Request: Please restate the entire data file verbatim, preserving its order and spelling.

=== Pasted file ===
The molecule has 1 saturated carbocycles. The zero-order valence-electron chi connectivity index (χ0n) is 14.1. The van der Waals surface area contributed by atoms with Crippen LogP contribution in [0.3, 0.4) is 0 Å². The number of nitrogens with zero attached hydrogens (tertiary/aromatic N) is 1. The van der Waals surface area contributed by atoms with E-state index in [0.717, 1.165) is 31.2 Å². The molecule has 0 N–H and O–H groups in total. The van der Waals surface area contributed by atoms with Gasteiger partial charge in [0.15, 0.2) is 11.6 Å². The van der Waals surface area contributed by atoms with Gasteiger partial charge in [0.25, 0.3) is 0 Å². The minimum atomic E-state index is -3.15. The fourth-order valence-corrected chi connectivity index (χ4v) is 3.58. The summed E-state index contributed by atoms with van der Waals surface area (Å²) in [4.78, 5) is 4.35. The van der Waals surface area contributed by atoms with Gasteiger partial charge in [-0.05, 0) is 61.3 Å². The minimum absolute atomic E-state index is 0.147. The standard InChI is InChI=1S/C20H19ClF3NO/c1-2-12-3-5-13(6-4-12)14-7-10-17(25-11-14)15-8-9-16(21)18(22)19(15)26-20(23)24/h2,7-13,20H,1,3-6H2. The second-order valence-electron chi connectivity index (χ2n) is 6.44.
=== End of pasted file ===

The molecule has 1 saturated carbocycles. The zero-order valence-electron chi connectivity index (χ0n) is 14.1. The van der Waals surface area contributed by atoms with Crippen LogP contribution in [0.3, 0.4) is 0 Å². The number of nitrogens with zero attached hydrogens (tertiary/aromatic N) is 1. The van der Waals surface area contributed by atoms with E-state index in [0.717, 1.165) is 31.2 Å². The molecule has 0 N–H and O–H groups in total. The van der Waals surface area contributed by atoms with Gasteiger partial charge in [0.15, 0.2) is 11.6 Å². The van der Waals surface area contributed by atoms with Gasteiger partial charge in [0.25, 0.3) is 0 Å². The minimum atomic E-state index is -3.15. The fourth-order valence-corrected chi connectivity index (χ4v) is 3.58. The summed E-state index contributed by atoms with van der Waals surface area (Å²) in [4.78, 5) is 4.35. The van der Waals surface area contributed by atoms with Gasteiger partial charge in [-0.05, 0) is 61.3 Å². The minimum absolute atomic E-state index is 0.147. The standard InChI is InChI=1S/C20H19ClF3NO/c1-2-12-3-5-13(6-4-12)14-7-10-17(25-11-14)15-8-9-16(21)18(22)19(15)26-20(23)24/h2,7-13,20H,1,3-6H2. The second-order valence-electron chi connectivity index (χ2n) is 6.44.